Government officially supports new build
The UK government has formally announced its long-awaited decision to support a new generation of nuclear power stations.
Keeping the country’s electricity supply secure and meeting carbon dioxide emission targets were behind the government’s approval for nuclear. The costs of constructing, operating, and decommissioning the plants would be borne by the private sector, explained John Hutton, head of the Department for business, enterprise and regulatory reform. ’The evidence in support of new nuclear power stations is compelling,’ he told members of parliament on 10 January.
Nuclear plants could, in theory, be constructed in the UK whatever the government’s view. But private investors would not risk their money without political support. The government’s public approval now reassures investors that power plants will not be delayed by such obstacles as planning permission, explained Adrian Bull, UK stakeholder relations manager for Westinghouse, the US-based nuclear construction company.
The UK’s 19 nuclear power stations supply a fifth of the country’s electricity, but all except one are due to close by 2023. Replacing them with new nuclear build would fill the electricity shortfall and limit greenhouse gas emissions - and the government has committed to a 60 per cent cut in carbon dioxide emissions by 2050. ’If the UK is to meet its carbon reduction targets, a nuclear replacement programme is essential,’ said David White, energy spokesperson at the Institution of Chemical Engineers.
Despite Hutton’s announcement, new nuclear plants are still a decade away in the UK. Power companies such as E.ON and Electricite de France have already expressed interest in building the plants, and British Energy will decide in the next few months which partners it prefers to help it replace reactors at existing atomic sites. Four designs, from Toshiba-Westinghouse, Areva, Atomic Energy of Canada Ltd (AECL), and General Electric, are being examined by the Health and Safety Executive, together with the Environment Agency (see ’Designing a nuclear future’, Chemistry World, October 2007, p52). But it will take another four years before a design and site is selected, and a further five before a plant can operate.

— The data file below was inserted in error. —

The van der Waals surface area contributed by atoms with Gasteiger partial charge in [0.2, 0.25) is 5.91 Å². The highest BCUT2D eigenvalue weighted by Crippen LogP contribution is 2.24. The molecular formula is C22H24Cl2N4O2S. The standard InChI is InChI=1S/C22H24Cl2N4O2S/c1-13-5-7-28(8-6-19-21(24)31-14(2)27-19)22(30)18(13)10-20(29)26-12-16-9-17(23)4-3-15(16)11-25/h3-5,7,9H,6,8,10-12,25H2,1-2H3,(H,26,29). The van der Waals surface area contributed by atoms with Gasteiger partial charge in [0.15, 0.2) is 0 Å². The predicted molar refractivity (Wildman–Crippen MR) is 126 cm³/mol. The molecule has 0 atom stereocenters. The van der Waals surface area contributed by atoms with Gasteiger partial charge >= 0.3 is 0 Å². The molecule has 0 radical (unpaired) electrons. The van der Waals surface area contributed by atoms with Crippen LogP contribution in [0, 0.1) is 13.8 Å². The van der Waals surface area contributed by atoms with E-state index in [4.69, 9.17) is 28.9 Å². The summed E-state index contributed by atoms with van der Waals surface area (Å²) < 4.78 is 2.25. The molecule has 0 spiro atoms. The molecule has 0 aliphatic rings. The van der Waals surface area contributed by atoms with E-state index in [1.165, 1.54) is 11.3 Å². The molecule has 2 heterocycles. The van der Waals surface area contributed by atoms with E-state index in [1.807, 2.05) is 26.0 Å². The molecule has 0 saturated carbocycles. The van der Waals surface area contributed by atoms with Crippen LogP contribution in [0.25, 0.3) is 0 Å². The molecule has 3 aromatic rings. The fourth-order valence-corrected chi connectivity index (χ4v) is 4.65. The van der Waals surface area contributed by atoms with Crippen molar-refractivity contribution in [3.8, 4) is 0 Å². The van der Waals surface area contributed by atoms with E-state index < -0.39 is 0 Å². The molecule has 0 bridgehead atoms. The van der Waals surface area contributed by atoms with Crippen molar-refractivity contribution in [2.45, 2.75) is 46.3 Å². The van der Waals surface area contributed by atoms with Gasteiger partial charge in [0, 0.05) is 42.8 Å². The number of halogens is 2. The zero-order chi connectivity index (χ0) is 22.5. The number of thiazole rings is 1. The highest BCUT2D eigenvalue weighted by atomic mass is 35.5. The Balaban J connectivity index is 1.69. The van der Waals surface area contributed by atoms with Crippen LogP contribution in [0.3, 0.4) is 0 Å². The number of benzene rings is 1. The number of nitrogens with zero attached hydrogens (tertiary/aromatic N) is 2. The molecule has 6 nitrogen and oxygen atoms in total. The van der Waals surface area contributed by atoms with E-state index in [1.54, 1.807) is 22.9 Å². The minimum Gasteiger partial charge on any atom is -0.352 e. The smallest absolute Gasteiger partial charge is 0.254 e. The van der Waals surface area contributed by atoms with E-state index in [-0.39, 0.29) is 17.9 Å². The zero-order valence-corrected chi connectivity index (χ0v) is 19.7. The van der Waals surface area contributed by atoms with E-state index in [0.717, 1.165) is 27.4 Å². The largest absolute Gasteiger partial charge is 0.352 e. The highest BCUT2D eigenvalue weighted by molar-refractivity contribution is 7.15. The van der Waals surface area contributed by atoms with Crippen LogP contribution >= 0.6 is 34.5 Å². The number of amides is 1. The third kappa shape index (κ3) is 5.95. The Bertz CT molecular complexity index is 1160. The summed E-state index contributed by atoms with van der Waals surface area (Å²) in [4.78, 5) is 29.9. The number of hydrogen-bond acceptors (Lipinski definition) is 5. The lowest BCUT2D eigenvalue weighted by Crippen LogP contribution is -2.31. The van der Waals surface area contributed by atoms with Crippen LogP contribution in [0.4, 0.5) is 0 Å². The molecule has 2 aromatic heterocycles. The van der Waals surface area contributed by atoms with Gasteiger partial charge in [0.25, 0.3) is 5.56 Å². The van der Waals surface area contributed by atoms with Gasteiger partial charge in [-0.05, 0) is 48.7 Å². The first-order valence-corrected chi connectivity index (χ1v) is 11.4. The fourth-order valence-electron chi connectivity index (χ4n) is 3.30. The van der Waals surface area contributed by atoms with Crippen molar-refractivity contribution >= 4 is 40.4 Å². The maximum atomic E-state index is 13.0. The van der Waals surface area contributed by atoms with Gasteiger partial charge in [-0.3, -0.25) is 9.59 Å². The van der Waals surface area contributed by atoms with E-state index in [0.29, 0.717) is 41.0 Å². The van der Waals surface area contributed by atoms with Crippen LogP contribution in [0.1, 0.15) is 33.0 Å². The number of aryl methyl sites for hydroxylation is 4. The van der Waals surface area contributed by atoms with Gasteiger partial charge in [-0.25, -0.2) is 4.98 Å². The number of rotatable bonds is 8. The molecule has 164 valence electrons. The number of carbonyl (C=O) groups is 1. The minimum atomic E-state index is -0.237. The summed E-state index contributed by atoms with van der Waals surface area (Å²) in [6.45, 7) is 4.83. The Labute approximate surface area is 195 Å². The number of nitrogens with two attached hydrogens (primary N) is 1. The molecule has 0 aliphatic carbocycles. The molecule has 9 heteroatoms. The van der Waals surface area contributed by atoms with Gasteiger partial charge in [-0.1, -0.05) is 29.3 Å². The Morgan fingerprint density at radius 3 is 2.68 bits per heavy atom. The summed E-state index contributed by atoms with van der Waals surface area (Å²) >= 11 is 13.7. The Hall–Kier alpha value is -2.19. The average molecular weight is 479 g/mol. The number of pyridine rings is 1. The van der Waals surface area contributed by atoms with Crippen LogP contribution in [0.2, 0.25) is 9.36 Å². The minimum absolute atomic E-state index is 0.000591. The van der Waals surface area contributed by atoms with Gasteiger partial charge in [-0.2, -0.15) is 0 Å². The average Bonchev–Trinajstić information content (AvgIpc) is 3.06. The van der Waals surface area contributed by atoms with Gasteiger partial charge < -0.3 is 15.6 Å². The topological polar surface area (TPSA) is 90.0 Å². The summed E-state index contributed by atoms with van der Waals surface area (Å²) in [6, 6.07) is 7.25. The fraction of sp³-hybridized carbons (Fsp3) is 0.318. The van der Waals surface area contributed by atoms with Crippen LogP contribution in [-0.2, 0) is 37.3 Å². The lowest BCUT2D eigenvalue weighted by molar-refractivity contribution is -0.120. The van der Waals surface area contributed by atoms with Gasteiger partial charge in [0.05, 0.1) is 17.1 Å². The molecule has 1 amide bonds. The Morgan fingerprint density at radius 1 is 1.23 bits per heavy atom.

Environmental groups said that nuclear plants would be built too late to have an effect on carbon emissions in the next decade, and that the government had ignored the views of the public. Last year, a public consultation on nuclear was condemned by a High Court judge as ’inadequate’ and ’misleading’, forcing a second round of consultation which finished in October 2007.
The UK’s approval could bolster the resolve of private investors in nuclear power in other countries. France and Finland are already building new nuclear power stations, and many nuclear designs have been submitted to the US Nuclear Regulatory Commission for safety approval. Investors’ confidence in the economics of nuclear electricity generation has been boosted by the high price of oil, now over $100 a barrel, and the hope that a global price might be set on carbon emissions.
Scientists, while welcoming the government’s decision, also warned that plenty of detailed decisions remained, around such issues as radioactive waste disposal and skills shortages. ’The UK must maintain a high level of science teaching and research,’ said RSC chief executive Richard Pike. ’If we fail to provide sufficient numbers of qualified scientists, the country will risk losing its way in providing energy for the future.’
Richard Van Noorden
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